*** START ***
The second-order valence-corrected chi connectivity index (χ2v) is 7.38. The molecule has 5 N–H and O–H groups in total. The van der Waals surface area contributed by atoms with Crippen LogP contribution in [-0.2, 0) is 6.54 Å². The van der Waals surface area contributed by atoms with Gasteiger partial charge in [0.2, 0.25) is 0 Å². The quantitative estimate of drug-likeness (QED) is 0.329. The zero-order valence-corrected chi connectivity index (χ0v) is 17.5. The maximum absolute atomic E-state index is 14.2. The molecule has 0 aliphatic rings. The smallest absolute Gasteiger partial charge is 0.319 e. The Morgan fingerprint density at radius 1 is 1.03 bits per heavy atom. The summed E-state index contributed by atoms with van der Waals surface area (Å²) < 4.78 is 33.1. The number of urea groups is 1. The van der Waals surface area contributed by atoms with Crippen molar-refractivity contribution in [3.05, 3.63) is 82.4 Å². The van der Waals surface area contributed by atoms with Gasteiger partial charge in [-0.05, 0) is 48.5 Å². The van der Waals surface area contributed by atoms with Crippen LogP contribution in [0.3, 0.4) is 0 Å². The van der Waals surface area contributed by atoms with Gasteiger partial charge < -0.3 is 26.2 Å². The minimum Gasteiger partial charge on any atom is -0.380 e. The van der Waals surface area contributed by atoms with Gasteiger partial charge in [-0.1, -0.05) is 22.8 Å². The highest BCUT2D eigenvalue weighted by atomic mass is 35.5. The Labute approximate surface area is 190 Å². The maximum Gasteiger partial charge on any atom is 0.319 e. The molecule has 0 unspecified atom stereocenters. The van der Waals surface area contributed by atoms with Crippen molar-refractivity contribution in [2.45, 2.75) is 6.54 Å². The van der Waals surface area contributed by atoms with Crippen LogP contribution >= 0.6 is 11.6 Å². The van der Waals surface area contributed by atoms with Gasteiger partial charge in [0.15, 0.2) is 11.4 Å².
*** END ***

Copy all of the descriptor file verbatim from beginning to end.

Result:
The second-order valence-corrected chi connectivity index (χ2v) is 7.38. The molecule has 5 N–H and O–H groups in total. The van der Waals surface area contributed by atoms with Crippen LogP contribution in [-0.2, 0) is 6.54 Å². The van der Waals surface area contributed by atoms with Gasteiger partial charge in [0.2, 0.25) is 0 Å². The quantitative estimate of drug-likeness (QED) is 0.329. The zero-order valence-corrected chi connectivity index (χ0v) is 17.5. The maximum absolute atomic E-state index is 14.2. The molecule has 0 aliphatic rings. The smallest absolute Gasteiger partial charge is 0.319 e. The Morgan fingerprint density at radius 1 is 1.03 bits per heavy atom. The summed E-state index contributed by atoms with van der Waals surface area (Å²) < 4.78 is 33.1. The number of urea groups is 1. The van der Waals surface area contributed by atoms with Crippen molar-refractivity contribution in [3.05, 3.63) is 82.4 Å². The van der Waals surface area contributed by atoms with Gasteiger partial charge in [-0.05, 0) is 48.5 Å². The van der Waals surface area contributed by atoms with Crippen LogP contribution in [0.3, 0.4) is 0 Å². The van der Waals surface area contributed by atoms with Gasteiger partial charge < -0.3 is 26.2 Å². The minimum Gasteiger partial charge on any atom is -0.380 e. The van der Waals surface area contributed by atoms with Gasteiger partial charge in [-0.1, -0.05) is 22.8 Å². The highest BCUT2D eigenvalue weighted by atomic mass is 35.5. The Labute approximate surface area is 190 Å². The maximum Gasteiger partial charge on any atom is 0.319 e. The molecule has 0 unspecified atom stereocenters. The van der Waals surface area contributed by atoms with Crippen molar-refractivity contribution in [2.45, 2.75) is 6.54 Å². The van der Waals surface area contributed by atoms with Crippen LogP contribution >= 0.6 is 11.6 Å². The van der Waals surface area contributed by atoms with Gasteiger partial charge in [0.15, 0.2) is 11.4 Å².